The personal statement is one of the most crucial parts of your medical school application in the UK that (together with your UCAT, BMAT or GAMSAT result and the remaining parts of your UCAS application) informs the process of whether you will be shortlisted to attend an interview. It is styled as a free form essay and its main purpose is to portray your interest and your suitability to attend medicine. It is essentially a more creative and individualised CV. Not only does it rely on stating facts in the form of extracurricular experiences and academic achievements, but you have the opportunity to reflect on those and share the lessons you have learned, and how these provide motivation to pursue a medical degree.
Some medical schools in the UK receive upward of 3000 applications in just one medical school admission cycle, for around 200 spots. With such a high volume of prospective medical applicants to consider, personal statements are likely to be read very fast by assessors.
Even with great content and experiences, if your structure is not logical, organised and easy to follow - you will lose the examiner’s focus and attention too quickly for him or her to give you the credit you deserve. By providing a solid structure to your personal statement, you make sure that your thoughts flow well and you make it easy for the reader to follow.
Another reason to give importance to the structure of your personal statement is that your personal statement will be judged not only on its content but on its structure too. The structure of your written work provides a strong framework that shows you are a logical person who is able to express their ideas in a systematic manner. It also shows professionalism and thoughtfulness by using a formal structure instead of expressing your ideas and achievements in a bullet point format. Remember that each aspect of your performance will be under close observation during the application, so it is even more important to pay close attention to details.
We have already mentioned 2 key benefits of a good structure above:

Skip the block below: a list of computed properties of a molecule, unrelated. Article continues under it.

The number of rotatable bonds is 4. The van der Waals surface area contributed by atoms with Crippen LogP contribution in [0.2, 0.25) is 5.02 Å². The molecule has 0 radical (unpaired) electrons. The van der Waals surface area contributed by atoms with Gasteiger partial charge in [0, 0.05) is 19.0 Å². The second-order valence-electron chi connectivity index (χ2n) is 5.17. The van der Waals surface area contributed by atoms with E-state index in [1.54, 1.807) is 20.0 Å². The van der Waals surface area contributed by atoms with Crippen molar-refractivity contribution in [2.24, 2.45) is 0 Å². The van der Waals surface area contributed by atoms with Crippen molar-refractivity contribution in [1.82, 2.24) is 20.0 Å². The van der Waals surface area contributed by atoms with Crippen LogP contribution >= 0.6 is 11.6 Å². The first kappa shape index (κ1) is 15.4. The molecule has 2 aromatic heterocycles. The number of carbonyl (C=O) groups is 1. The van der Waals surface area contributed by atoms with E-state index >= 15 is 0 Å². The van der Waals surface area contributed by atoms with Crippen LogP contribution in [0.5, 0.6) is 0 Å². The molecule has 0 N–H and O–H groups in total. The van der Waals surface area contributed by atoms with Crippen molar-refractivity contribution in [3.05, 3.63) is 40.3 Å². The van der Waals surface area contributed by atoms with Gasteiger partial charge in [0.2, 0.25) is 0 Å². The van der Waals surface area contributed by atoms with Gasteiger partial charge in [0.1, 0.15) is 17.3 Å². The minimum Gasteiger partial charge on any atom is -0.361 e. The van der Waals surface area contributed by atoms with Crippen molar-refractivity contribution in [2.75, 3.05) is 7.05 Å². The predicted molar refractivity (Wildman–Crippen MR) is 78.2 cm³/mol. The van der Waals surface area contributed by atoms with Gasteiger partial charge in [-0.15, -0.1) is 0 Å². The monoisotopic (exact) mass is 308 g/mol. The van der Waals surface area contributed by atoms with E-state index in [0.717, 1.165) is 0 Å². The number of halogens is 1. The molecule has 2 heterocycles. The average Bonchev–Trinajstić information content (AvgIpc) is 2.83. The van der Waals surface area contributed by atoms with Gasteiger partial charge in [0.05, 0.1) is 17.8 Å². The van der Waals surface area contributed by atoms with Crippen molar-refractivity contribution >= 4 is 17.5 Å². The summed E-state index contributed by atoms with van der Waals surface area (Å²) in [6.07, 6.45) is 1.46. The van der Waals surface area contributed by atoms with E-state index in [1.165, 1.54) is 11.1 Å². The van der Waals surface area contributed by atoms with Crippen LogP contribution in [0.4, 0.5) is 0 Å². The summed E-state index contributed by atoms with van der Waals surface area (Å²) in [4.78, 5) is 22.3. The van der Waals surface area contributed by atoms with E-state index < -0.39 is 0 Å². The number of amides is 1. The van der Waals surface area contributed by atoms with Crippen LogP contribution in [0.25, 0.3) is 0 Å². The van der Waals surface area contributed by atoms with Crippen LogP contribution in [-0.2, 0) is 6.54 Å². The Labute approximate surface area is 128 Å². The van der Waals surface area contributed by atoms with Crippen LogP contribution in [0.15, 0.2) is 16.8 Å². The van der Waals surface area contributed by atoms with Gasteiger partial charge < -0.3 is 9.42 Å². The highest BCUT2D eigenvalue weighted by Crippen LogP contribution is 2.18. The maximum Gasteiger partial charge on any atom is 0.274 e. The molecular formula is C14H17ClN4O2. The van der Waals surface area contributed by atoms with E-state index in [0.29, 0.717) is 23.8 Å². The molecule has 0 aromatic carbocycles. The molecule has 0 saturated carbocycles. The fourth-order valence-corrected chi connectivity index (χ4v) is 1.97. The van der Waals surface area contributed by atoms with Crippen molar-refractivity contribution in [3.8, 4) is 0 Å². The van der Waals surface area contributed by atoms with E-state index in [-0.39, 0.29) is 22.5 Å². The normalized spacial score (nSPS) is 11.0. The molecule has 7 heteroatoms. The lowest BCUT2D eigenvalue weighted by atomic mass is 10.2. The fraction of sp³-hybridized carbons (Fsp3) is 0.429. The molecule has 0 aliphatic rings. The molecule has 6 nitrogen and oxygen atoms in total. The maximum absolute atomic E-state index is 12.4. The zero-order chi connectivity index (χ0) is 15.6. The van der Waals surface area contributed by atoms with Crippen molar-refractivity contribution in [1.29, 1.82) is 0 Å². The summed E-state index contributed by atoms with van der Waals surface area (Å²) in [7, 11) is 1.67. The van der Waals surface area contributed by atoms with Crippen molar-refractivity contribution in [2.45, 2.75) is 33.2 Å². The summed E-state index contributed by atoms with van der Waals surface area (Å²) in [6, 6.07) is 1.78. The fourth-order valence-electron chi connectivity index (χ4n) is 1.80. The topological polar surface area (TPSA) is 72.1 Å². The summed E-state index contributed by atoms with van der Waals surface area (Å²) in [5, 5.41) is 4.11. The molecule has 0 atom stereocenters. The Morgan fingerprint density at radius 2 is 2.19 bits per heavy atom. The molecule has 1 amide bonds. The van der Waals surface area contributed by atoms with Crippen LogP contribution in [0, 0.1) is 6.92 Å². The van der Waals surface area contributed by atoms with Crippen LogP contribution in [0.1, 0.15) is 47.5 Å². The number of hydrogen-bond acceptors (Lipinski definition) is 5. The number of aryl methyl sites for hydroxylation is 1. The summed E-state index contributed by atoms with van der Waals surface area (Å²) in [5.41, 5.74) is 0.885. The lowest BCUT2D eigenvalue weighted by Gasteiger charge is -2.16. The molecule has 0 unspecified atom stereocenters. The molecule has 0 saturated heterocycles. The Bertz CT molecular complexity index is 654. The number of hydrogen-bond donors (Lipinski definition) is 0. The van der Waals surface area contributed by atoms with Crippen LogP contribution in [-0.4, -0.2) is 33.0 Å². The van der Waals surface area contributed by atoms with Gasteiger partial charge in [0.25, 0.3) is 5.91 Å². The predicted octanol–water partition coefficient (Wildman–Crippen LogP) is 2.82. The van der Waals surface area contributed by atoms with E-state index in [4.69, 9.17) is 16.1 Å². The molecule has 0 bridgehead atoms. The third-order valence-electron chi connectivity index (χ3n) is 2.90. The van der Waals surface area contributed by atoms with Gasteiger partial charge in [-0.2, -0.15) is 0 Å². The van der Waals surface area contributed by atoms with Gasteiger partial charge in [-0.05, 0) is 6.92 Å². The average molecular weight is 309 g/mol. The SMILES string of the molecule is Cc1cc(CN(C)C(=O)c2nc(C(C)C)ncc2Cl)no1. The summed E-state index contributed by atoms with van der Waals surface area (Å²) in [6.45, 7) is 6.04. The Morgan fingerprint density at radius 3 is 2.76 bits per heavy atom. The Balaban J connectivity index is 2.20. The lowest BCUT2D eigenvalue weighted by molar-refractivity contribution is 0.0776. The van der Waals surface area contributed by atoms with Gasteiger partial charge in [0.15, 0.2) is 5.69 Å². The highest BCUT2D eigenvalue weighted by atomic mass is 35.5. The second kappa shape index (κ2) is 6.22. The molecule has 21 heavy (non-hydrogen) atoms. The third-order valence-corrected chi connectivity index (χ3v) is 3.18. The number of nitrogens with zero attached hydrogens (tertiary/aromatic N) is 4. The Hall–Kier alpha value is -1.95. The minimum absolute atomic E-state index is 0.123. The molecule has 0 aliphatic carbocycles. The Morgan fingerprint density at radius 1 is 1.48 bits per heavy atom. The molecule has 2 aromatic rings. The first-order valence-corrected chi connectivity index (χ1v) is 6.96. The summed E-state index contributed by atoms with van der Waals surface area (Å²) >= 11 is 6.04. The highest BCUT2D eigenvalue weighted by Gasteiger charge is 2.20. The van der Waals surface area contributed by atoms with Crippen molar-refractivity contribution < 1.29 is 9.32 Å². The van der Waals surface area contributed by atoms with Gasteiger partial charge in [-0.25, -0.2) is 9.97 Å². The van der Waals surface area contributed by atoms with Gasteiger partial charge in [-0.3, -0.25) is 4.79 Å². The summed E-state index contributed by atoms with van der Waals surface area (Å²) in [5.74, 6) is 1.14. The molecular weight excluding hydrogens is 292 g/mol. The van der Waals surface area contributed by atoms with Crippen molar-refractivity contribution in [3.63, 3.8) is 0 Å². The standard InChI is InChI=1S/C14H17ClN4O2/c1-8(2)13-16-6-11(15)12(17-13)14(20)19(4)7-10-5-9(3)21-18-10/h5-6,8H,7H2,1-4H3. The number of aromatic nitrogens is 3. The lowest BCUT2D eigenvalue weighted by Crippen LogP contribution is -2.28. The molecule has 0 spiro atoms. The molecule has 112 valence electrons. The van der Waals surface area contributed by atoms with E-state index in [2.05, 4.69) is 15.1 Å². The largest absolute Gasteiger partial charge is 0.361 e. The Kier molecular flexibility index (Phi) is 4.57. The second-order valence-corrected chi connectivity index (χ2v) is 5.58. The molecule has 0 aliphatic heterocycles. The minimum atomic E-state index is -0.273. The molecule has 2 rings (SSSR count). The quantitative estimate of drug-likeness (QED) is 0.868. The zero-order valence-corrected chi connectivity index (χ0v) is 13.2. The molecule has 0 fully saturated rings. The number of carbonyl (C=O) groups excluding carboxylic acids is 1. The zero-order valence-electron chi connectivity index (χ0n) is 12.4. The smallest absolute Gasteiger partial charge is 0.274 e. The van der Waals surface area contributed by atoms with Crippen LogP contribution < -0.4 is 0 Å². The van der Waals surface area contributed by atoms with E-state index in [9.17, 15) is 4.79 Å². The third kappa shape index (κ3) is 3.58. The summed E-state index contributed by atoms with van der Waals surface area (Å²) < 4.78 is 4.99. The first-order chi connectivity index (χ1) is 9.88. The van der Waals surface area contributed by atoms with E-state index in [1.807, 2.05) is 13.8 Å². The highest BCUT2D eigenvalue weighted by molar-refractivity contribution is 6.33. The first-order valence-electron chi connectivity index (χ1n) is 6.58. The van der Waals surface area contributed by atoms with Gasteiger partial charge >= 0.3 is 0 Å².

There is one other key reason to pay strong attention to the structure and it may be the most important one - so I felt it deserved its own section.
The UK personal statement is limited to 4,000 characters and 47 lines. That is an incredibly short space to be able to discuss why you want to be a doctor, demonstrate evidence of this deep-rooted desire as well as demonstrate evidence of the skills you have that will make you a good doctor. One of the most common questions we get asked by students preparing their Medicine personal statement is which activities should they include or omit. Medical schools say that you should include reflections in your personal statement, and not just a list of things you have done. But where do you find the space to do all this in 4,000 characters?
It is a challenge, for sure! But a much easier challenge to overcome if you have a good structure. When a personal statement is well structured, the reflections on something you have observed and something you have done can be combined in one paragraph, or the logical flow can allow you to save a lot of characters. As a rule of thumb, we can fit in 2 to 3 extra experiences or activities in a well structured personal statement when compared to a non-well structured one. Since you get judged only on what you got the space to write, if a good structure allows you to fit more in, it is definitely well worth it!